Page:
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UPDATE: Incyte Chosen by UK Academic Centers to Sequence Chicken Genome

NEW YORK, Oct. 10 - Incyte Genomics has been selected by three prominent universities and a leading British research facility to sequence the chicken genome, Incyte recently announced.  

The Chicken Sequencing Project, as it is known, is the first significant study of avian genomics and is believed to be “a pioneer project for all avian species,” Incyte said.

The project will be funded by the Biotechnology and Biological Sciences Research Council—Britain’s leading funding agency for academic research and training in the non-medical life sciences—and directed by scientists from the University of Manchester Institute of Science and Technology, the University of Nottingham, the University of Dundee, and the Roslin Institute. 

Incyte is doing the work on a contract basis through its custom sequencing service, and will build EST libraries and perform bioinformatics prior to delivering the results to the universities, according to Meghan Lane, a product manager at Incyte. While Lane declined to reveal Incyte’s fee, she called the project “pretty big” relative to work being done for other custom sequencing clients. 

All data will be owned by the universities, with no intellectual property held by Incyte, according to Lane. The results are slated for presentation by the universities at the Chicken Genome Workshop on Dec. 15-16 at the Manchester Conference Center, University of Manchester Institute of Science and Technology.   All data produced by the chicken project will be available for free to the scientific community through public databases once the project has been completed, Incyte said.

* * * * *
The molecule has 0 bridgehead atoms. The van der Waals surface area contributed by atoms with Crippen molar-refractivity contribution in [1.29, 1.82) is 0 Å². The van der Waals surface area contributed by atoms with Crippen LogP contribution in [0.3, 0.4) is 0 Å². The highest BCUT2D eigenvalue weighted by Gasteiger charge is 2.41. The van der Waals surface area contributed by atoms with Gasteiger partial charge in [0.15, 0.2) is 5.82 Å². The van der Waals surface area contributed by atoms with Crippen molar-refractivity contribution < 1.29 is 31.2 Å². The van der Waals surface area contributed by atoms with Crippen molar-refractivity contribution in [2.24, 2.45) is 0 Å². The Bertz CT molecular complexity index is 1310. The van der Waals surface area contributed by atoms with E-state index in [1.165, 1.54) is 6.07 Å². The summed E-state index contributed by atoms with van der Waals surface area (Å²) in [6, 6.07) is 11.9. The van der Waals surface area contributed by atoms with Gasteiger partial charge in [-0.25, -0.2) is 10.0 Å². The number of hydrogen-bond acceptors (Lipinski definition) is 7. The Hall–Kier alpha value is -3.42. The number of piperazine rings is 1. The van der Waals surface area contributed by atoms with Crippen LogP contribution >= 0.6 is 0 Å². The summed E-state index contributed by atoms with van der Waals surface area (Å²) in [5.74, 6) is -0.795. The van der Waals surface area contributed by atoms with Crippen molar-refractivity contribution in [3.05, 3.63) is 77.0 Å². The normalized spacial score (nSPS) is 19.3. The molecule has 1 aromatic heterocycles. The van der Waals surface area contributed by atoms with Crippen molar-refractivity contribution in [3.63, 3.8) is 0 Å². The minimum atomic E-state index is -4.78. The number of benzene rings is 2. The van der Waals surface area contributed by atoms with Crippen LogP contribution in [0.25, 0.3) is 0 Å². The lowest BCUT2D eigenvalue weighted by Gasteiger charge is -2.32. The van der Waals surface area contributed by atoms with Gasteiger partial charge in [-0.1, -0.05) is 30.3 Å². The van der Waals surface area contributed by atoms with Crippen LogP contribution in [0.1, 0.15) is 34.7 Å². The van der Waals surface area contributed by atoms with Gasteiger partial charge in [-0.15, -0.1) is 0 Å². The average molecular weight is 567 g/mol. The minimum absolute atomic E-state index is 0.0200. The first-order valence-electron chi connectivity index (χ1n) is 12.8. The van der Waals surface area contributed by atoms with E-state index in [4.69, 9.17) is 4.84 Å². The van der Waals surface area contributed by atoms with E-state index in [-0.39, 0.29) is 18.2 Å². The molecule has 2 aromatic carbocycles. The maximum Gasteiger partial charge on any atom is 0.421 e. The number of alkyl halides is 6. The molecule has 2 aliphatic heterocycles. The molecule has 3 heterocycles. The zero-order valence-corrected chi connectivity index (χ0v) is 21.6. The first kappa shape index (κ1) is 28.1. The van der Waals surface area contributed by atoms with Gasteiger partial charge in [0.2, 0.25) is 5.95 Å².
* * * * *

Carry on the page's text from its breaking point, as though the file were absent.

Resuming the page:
The study hopes “to identify many of the genes important in embryological development and basic cellular functions” in chickens, according to a statement released on Oct. 3. Specifically, the project plans to create a genomic database of particular chicken-cell lines that allow individual genes to be manipulated, which in turn might help researchers understand genomic function.  

Cheryll A. Tickle, professor in the School of Life Sciences at Dundee University, said: "The database of 300,000 gene sequences collected by Incyte Genomics is terribly important. The project on chickens is directly relevant to learning more about ourselves because human genes have chick equivalents. So, finding out what chicken genes are for has a direct impact on human biology," she said.

"Better knowledge of chicken functional genomics may have a significant impact on the study of retrovirology and embryology," said William R.A. Brown, a scholar in Genetics at the Institute of Genetics at Nottingham University. "In the long term, medical researchers on diseases caused by retroviruses such as tumors, wasting, and autoimmune diseases, immunodeficiency syndromes, and aplastic and hemolytic anemias will benefit from the Chicken EST database."

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